A novel standardized bacterial taxonomy based on genome phylogeny
Parks et al., 2018. A proposal for a standardized bacterial taxonomy based on genome phylogeny. BioRxiv.
Summary of DalMUG group discussion written by: Casey Jones
There are issues with the existing taxonomic frameworks used to assign taxa to sequenced samples during microbiome analyses. Historically, taxonomy was assigned to microbes based on their phenotypic and morphologic features. Even now that modern taxonomy is mostly guided by 16S rRNA gene trees, there are still many discrepancies yet to be addressed.
Donovan Parks & colleagues from the University of Queensland look to fix these problems with a new taxonomy system. In their pre-print published on bioRxiv, they propose a novel standardized bacterial taxonomy based on a concatenated protein phylogeny. They name it the Genome Taxonomy Database (GTDB), which is publicly available online at http://gtdb.ecogenomic.org. The group plans to update the database bi-annually.
To derive this taxonomy, they started with nearly 100,000 genomes from RefSeq/GenBank and metagenome assemblies. After dereplication, nearly 22K genomes remained, 40% of which (8,559) represented uncultured organisms. They then inferred a genome tree from this dereplicated dataset using an alignment of 120 ubiquitous single-copy proteins.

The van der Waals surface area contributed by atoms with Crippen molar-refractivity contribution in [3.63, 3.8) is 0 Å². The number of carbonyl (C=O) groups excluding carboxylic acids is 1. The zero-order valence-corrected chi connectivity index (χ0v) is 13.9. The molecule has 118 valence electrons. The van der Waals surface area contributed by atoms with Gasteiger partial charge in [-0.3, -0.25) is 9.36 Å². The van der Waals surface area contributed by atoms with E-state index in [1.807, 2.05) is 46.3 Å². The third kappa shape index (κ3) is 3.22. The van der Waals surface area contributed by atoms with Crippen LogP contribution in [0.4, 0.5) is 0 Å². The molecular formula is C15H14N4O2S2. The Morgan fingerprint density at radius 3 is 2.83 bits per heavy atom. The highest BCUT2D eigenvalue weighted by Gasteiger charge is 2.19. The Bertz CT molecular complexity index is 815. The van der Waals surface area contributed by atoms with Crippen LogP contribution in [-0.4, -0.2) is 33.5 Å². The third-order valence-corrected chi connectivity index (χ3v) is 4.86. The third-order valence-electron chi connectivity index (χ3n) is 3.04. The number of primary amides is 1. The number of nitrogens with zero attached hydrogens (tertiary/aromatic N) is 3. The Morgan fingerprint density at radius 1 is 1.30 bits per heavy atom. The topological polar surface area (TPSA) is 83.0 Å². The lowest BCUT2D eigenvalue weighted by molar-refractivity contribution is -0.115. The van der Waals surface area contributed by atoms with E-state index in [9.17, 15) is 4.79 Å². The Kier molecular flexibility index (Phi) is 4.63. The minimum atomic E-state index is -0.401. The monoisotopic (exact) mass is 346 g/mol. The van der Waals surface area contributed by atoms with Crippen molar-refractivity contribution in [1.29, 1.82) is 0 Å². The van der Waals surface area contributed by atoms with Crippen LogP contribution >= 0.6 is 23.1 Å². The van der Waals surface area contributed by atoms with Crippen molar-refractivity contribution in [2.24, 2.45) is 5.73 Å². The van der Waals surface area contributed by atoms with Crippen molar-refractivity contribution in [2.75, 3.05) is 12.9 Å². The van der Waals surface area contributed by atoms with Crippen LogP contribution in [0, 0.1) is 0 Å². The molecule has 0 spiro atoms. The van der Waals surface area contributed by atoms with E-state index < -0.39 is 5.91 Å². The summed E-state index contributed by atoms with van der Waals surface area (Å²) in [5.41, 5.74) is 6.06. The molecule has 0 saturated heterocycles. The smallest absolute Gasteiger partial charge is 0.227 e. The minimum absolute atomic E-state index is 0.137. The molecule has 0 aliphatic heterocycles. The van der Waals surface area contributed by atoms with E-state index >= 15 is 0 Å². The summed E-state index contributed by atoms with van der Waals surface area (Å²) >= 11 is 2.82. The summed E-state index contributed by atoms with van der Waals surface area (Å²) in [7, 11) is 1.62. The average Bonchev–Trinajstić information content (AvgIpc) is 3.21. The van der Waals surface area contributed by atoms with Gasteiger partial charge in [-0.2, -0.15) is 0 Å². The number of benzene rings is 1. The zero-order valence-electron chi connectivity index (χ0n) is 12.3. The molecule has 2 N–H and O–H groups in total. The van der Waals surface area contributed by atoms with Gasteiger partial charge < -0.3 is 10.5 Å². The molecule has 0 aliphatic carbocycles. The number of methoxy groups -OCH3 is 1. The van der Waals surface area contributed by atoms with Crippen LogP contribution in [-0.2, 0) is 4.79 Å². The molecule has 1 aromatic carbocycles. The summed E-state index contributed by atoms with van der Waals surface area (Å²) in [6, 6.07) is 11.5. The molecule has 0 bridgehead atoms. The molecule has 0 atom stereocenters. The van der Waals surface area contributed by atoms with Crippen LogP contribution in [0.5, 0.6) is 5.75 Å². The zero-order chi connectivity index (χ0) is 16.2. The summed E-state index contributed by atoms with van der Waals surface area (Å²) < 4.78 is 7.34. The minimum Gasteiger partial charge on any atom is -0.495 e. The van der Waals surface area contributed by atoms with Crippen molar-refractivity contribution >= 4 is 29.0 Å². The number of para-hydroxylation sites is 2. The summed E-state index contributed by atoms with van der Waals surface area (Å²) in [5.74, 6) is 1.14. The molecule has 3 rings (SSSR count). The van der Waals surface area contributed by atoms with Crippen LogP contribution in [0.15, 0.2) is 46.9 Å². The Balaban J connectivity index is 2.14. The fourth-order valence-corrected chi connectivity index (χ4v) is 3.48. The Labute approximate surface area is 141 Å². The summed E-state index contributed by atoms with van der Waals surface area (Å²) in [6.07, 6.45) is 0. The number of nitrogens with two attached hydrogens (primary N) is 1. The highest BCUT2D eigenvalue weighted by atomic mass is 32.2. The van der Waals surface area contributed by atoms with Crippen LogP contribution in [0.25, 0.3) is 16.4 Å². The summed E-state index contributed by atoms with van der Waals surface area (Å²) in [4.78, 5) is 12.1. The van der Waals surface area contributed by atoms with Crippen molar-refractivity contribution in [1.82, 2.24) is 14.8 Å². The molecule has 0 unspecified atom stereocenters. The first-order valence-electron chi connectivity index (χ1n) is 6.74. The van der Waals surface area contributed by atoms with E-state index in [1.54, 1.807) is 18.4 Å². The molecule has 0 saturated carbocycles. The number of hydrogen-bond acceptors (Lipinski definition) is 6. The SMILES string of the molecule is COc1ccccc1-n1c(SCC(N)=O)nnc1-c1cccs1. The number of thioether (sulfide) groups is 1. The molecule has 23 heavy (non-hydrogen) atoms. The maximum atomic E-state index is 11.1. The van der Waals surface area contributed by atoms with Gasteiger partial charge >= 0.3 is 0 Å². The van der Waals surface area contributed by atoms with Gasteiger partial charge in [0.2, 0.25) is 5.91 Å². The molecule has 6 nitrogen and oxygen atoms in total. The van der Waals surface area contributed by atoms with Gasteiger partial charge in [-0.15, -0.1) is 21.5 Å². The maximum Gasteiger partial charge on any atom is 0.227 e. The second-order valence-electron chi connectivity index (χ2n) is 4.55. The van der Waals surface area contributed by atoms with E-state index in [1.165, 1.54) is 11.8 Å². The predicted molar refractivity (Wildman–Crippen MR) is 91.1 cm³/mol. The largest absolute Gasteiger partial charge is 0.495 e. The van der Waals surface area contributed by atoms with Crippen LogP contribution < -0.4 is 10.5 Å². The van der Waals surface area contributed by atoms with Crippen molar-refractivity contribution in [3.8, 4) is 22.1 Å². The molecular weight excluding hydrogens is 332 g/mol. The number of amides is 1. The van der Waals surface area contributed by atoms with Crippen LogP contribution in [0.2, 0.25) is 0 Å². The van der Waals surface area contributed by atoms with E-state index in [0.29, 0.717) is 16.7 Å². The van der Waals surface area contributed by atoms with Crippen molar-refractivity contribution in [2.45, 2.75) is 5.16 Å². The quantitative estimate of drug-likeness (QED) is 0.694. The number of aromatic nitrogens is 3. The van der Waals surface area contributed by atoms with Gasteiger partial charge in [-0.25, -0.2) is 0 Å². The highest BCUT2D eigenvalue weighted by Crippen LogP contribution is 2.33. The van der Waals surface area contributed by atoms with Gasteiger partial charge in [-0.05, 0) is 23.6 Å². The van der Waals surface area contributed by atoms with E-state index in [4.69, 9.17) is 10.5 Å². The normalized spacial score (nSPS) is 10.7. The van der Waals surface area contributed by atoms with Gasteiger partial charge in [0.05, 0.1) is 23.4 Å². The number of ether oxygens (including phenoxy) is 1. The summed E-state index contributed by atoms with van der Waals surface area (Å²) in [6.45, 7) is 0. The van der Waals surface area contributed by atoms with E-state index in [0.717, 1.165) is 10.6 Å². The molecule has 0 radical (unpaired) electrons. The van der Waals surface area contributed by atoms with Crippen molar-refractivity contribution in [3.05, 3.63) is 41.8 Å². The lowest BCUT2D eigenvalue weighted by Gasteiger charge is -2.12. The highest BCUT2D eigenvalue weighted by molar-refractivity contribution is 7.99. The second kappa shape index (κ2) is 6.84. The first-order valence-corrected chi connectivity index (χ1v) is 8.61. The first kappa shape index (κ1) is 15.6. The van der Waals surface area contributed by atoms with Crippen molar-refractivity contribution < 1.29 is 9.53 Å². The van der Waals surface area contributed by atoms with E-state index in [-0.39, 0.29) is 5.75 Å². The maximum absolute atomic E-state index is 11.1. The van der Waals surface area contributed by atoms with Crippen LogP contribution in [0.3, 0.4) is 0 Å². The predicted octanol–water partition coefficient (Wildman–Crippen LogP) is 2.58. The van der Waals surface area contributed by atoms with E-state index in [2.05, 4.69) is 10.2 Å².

Overall, they describe 99 phyla, including six major normalized monophyletic units from Proteobacteria. In all, 73% of taxa had one or more changes to their existing taxonomy. Our group was overall very satisfied with their work during our discussion, notwithstanding some issues about how it will be received by the scientific community.
Points of Interest
73% of the 84,634 genomes with NCBI taxonomy had 1 or more changes to their classification above species rank
Success of this taxonomy will depend on uptake and acceptance by the research community which could be difficult. Incorporating GTDB in commonly used microbiome tools (e.g. QIIIME2 plugin) would facilitate usage and potentially gain traction of the database.
Could this new taxonomy be applied to older microbiome studies to see how results change, or are improved (case-control classification accuracies)?
Points of Confusion
Relative evolutionary divergence (RED) metric was used to normalize assignment of higher taxonomy ranks. Is this metric robust enough to normalize ranks?
Will updating the tree bi-annually cause large shifts in taxonomy as more genomes are added to the tree? This could cause confusions about what version of the taxonomy is being used and what organism is actually being specified.
The MGS-derived genomes are a high percent of their dereplicated set - how many changes to existing taxa would be made without them? This could be important if there are any fundamental problems with MGS-derived genomes.